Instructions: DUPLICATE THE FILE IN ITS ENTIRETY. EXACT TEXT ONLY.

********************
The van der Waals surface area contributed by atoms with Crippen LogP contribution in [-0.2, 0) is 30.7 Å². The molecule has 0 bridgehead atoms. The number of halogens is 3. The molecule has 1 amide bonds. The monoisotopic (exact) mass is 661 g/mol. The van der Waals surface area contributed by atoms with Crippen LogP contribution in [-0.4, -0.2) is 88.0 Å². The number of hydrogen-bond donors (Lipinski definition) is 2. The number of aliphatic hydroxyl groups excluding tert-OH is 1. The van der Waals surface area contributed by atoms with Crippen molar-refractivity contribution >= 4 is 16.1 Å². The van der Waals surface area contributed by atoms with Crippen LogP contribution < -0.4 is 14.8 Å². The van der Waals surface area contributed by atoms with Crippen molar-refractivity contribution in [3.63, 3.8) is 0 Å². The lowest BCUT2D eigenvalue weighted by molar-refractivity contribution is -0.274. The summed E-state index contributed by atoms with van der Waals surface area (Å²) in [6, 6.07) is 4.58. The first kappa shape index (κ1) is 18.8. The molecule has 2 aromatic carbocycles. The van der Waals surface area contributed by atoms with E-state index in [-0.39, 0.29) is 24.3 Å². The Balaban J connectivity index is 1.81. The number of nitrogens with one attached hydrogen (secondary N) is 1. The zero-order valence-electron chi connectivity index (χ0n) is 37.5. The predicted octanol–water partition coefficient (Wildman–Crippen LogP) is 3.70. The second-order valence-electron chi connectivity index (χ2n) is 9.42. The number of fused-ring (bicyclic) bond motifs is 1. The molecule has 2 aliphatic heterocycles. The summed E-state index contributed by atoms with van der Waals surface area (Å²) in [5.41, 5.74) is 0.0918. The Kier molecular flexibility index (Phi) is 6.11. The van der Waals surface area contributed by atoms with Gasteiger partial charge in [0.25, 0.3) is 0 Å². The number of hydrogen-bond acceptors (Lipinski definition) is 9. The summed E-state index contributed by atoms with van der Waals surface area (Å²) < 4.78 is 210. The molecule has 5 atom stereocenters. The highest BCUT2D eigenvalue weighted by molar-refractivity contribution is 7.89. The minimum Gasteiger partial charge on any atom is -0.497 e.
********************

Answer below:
The van der Waals surface area contributed by atoms with Crippen LogP contribution in [-0.2, 0) is 30.7 Å². The molecule has 0 bridgehead atoms. The number of halogens is 3. The molecule has 1 amide bonds. The monoisotopic (exact) mass is 661 g/mol. The van der Waals surface area contributed by atoms with Crippen LogP contribution in [-0.4, -0.2) is 88.0 Å². The number of hydrogen-bond donors (Lipinski definition) is 2. The number of aliphatic hydroxyl groups excluding tert-OH is 1. The van der Waals surface area contributed by atoms with Crippen molar-refractivity contribution >= 4 is 16.1 Å². The van der Waals surface area contributed by atoms with Crippen LogP contribution < -0.4 is 14.8 Å². The van der Waals surface area contributed by atoms with Crippen molar-refractivity contribution in [3.63, 3.8) is 0 Å². The lowest BCUT2D eigenvalue weighted by molar-refractivity contribution is -0.274. The summed E-state index contributed by atoms with van der Waals surface area (Å²) in [6, 6.07) is 4.58. The first kappa shape index (κ1) is 18.8. The molecule has 2 aromatic carbocycles. The van der Waals surface area contributed by atoms with E-state index in [-0.39, 0.29) is 24.3 Å². The Balaban J connectivity index is 1.81. The number of nitrogens with one attached hydrogen (secondary N) is 1. The zero-order valence-electron chi connectivity index (χ0n) is 37.5. The predicted octanol–water partition coefficient (Wildman–Crippen LogP) is 3.70. The second-order valence-electron chi connectivity index (χ2n) is 9.42. The number of fused-ring (bicyclic) bond motifs is 1. The molecule has 2 aliphatic heterocycles. The summed E-state index contributed by atoms with van der Waals surface area (Å²) in [5.41, 5.74) is 0.0918. The Kier molecular flexibility index (Phi) is 6.11. The van der Waals surface area contributed by atoms with Gasteiger partial charge in [0.25, 0.3) is 0 Å². The number of hydrogen-bond acceptors (Lipinski definition) is 9. The summed E-state index contributed by atoms with van der Waals surface area (Å²) < 4.78 is 210. The molecule has 5 atom stereocenters. The highest BCUT2D eigenvalue weighted by molar-refractivity contribution is 7.89. The minimum Gasteiger partial charge on any atom is -0.497 e.